A 58-year-old schoolteacher presented with severe dysphagia and gait disturbance. He was healthy until a year prior, when he developed dysphagia and dragging of the left leg while walking; subsequently, he noted clumsiness of the left hand. Over the course of the year, he lost approximately 12 kg body weight owing to the severe dysphagia. On a functional inquiry, the patient reported constipation and sexual dysfunction but no urinary symptoms, orthostatic dizziness, or sleep dysfunction. The past medical and family histories were unremarkable. During the neurological examination, he was alert and oriented to time, place and person. The Mini-Mental State Examination (MMSE) score was 29. A cranial nerve examination showed mild saccadic slowing, hypomimia and hypophonia. The gag reflex was absent with no other abnormal findings in the soft palate and tongue. The jaw jerk was normal. There were mild bradykinesia and subtle rigidity in the neck and arms; tremors were absent. The finger-to-nose and heel-to-shin test results and postural balance were all normal. He walked with a mild dragging of the left foot without gait freezing. In the levodopa test, the patient showed a modest response to 200 mg levodopa; the Unified Parkinson’s Disease Rating Scale part III (UPDRS-III) scores were 21 and 12 in the off and on states, respectively. The coin rotation test showed 14.7 half-turns/10 sec for the right hand and 7.0 half-turns/10 sec for the left hand (data are the means of 3 trials). A videofluoroscopic swallowing examination revealed dysfunction in the oral and pharyngeal phases of swallowing with food material not moving into the esophagus. [18F]FP-CIT PET showed a profound loss of dopamine transporters in the striatum. [18F]FDG PET revealed significant hypometabolism in the frontal cortices without significant asymmetry and no significant changes in the striatum, thalamus, or occipital cortex (Supplementary Figure 1 in the online-only Data Supplement).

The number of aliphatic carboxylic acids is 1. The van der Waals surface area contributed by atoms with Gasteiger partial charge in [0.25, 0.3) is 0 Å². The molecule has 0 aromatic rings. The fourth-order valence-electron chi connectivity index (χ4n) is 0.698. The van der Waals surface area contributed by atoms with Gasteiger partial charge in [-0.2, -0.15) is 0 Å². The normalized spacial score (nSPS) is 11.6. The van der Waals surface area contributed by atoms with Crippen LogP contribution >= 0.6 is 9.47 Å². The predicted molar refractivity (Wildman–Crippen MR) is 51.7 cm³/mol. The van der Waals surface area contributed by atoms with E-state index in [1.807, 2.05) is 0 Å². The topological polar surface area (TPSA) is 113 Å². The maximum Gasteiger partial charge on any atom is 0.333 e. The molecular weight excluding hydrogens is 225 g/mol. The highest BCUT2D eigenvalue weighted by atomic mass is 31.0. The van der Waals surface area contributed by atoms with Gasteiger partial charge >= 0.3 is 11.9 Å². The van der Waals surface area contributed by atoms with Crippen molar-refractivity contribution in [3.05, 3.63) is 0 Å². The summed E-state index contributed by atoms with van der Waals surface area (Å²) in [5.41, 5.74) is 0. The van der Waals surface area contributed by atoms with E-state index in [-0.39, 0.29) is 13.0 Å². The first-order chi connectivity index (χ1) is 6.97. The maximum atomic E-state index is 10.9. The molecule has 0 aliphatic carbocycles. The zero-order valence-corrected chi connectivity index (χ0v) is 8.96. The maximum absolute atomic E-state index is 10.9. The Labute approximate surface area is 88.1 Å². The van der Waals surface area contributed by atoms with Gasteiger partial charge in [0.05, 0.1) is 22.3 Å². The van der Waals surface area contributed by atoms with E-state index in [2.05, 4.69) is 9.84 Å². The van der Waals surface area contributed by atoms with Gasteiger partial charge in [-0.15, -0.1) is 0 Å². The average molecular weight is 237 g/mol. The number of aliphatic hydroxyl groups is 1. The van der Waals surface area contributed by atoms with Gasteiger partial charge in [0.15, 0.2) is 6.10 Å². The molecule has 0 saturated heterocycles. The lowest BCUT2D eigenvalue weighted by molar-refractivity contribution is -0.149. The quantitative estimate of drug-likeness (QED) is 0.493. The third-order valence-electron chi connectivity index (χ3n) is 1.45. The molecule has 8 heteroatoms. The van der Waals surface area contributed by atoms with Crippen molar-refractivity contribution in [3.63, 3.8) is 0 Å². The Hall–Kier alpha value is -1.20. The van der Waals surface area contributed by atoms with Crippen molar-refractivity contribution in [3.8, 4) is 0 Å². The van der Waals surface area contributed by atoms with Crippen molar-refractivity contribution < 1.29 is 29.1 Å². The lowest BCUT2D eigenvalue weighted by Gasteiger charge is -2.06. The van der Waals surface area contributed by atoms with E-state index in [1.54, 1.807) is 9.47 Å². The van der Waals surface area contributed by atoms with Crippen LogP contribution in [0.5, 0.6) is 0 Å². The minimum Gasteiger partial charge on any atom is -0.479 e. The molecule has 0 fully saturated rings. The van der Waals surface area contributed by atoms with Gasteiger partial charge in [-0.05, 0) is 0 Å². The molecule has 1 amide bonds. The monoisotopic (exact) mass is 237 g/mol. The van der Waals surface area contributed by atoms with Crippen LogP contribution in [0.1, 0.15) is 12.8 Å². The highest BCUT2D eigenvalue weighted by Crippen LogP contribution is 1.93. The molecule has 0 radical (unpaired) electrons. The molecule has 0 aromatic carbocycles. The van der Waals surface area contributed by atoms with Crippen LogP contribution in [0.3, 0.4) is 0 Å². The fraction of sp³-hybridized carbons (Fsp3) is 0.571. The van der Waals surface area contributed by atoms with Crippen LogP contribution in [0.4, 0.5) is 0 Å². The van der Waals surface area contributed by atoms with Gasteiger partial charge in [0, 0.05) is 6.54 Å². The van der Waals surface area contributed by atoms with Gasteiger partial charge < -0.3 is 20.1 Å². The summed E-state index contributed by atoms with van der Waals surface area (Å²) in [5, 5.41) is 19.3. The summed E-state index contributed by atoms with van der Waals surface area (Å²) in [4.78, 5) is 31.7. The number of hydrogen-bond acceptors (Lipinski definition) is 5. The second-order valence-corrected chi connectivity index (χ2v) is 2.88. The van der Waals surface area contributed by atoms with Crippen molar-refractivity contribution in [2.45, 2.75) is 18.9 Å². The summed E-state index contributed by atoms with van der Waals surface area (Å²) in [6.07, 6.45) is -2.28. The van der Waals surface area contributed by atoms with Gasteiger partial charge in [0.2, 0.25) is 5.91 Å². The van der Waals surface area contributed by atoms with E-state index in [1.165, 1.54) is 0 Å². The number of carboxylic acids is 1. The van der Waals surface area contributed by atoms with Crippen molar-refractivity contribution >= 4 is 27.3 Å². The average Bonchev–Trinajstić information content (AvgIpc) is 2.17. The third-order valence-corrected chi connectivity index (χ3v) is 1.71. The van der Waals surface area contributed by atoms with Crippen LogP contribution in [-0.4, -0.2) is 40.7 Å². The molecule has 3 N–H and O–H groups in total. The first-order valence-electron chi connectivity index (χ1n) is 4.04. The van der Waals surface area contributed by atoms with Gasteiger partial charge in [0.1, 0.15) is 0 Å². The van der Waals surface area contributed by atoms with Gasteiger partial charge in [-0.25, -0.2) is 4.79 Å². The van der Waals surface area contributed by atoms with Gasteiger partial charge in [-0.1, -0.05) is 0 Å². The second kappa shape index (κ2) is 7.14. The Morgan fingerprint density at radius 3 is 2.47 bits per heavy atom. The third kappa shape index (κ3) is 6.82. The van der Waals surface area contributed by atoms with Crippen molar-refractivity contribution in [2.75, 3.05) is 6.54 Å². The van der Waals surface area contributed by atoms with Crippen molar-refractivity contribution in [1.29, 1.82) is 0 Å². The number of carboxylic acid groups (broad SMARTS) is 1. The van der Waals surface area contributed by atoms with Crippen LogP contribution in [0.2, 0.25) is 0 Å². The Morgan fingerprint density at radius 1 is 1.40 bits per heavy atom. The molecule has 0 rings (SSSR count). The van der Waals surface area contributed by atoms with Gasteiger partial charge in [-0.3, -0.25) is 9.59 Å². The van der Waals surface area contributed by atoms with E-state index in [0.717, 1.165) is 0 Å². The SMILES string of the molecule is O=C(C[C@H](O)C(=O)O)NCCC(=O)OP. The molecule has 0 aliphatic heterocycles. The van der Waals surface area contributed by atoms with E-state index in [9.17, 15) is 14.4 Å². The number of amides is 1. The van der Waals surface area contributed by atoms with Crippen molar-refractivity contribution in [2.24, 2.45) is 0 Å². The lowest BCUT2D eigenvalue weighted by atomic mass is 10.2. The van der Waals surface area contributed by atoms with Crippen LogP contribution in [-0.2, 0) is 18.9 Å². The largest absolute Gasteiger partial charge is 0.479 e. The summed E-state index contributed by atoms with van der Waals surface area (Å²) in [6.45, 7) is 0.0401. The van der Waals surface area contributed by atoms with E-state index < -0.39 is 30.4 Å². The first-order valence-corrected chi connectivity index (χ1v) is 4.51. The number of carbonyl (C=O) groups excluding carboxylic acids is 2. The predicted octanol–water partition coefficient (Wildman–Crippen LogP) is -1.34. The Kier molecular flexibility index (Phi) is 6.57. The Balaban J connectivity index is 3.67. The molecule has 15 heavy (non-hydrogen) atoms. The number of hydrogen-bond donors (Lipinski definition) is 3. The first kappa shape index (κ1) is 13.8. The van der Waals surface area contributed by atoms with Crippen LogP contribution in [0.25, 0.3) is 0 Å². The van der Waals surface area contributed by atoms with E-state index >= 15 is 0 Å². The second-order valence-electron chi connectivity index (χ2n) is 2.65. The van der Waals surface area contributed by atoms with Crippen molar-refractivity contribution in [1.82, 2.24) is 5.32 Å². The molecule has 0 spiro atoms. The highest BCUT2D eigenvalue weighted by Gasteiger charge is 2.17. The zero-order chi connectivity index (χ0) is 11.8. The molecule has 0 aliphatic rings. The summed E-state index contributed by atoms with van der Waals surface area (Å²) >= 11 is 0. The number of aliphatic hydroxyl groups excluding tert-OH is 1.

Two months later, the patient was hospitalized again due to worsening dysphagia and received a percutaneous endoscopic gastrostomy. In addition to dysphagia, he showed mild cognitive decline, compulsive behavior and visual hallucinations. The MMSE score was 26. The neuropsychological test battery showed impaired verbal fluency and short-term memory with retrieval deficits. The visuospatial function was spared. His behavioral symptoms did not improve after the reduction of levodopa/carbidopa/entacapone from 1,000 mg/day to 300 mg/day, which was the only antiparkinsonian drug he was taking. He developed mild vertical gaze palsy with limitations in up- and downgaze.